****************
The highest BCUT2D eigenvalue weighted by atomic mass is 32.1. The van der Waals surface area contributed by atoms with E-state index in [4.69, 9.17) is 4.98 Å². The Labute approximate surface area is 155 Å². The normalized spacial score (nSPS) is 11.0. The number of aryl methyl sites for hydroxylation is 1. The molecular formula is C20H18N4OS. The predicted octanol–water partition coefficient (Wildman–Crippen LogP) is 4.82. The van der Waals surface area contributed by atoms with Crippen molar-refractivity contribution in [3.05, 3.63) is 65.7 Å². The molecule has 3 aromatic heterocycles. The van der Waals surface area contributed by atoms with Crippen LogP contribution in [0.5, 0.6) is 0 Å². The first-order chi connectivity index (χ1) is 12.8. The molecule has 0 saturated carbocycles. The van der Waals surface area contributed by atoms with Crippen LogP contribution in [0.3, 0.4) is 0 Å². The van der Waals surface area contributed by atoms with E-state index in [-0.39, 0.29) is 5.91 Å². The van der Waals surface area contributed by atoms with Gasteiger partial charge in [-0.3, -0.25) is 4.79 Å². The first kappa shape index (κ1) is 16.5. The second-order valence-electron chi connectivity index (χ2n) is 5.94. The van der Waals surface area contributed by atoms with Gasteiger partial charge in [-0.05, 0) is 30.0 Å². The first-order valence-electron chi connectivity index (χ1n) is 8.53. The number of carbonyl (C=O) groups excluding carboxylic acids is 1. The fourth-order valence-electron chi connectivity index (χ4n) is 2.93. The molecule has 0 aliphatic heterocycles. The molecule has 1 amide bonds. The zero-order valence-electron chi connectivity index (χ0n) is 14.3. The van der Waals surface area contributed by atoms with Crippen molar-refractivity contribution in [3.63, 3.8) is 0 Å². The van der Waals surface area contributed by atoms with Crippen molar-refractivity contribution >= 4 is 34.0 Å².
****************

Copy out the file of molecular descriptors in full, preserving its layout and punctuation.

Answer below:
The highest BCUT2D eigenvalue weighted by atomic mass is 32.1. The van der Waals surface area contributed by atoms with E-state index in [4.69, 9.17) is 4.98 Å². The Labute approximate surface area is 155 Å². The normalized spacial score (nSPS) is 11.0. The number of aryl methyl sites for hydroxylation is 1. The molecular formula is C20H18N4OS. The predicted octanol–water partition coefficient (Wildman–Crippen LogP) is 4.82. The van der Waals surface area contributed by atoms with Crippen molar-refractivity contribution in [3.05, 3.63) is 65.7 Å². The molecule has 3 aromatic heterocycles. The van der Waals surface area contributed by atoms with Crippen LogP contribution in [0.5, 0.6) is 0 Å². The first-order chi connectivity index (χ1) is 12.8. The molecule has 0 saturated carbocycles. The van der Waals surface area contributed by atoms with Crippen LogP contribution in [0.3, 0.4) is 0 Å². The van der Waals surface area contributed by atoms with E-state index in [-0.39, 0.29) is 5.91 Å². The van der Waals surface area contributed by atoms with Gasteiger partial charge in [-0.3, -0.25) is 4.79 Å². The first kappa shape index (κ1) is 16.5. The second-order valence-electron chi connectivity index (χ2n) is 5.94. The van der Waals surface area contributed by atoms with Gasteiger partial charge in [-0.05, 0) is 30.0 Å². The first-order valence-electron chi connectivity index (χ1n) is 8.53. The number of carbonyl (C=O) groups excluding carboxylic acids is 1. The fourth-order valence-electron chi connectivity index (χ4n) is 2.93. The molecule has 0 aliphatic heterocycles. The molecule has 1 amide bonds. The zero-order valence-electron chi connectivity index (χ0n) is 14.3. The van der Waals surface area contributed by atoms with Crippen molar-refractivity contribution in [3.63, 3.8) is 0 Å². The van der Waals surface area contributed by atoms with Crippen molar-refractivity contribution >= 4 is 34.0 Å².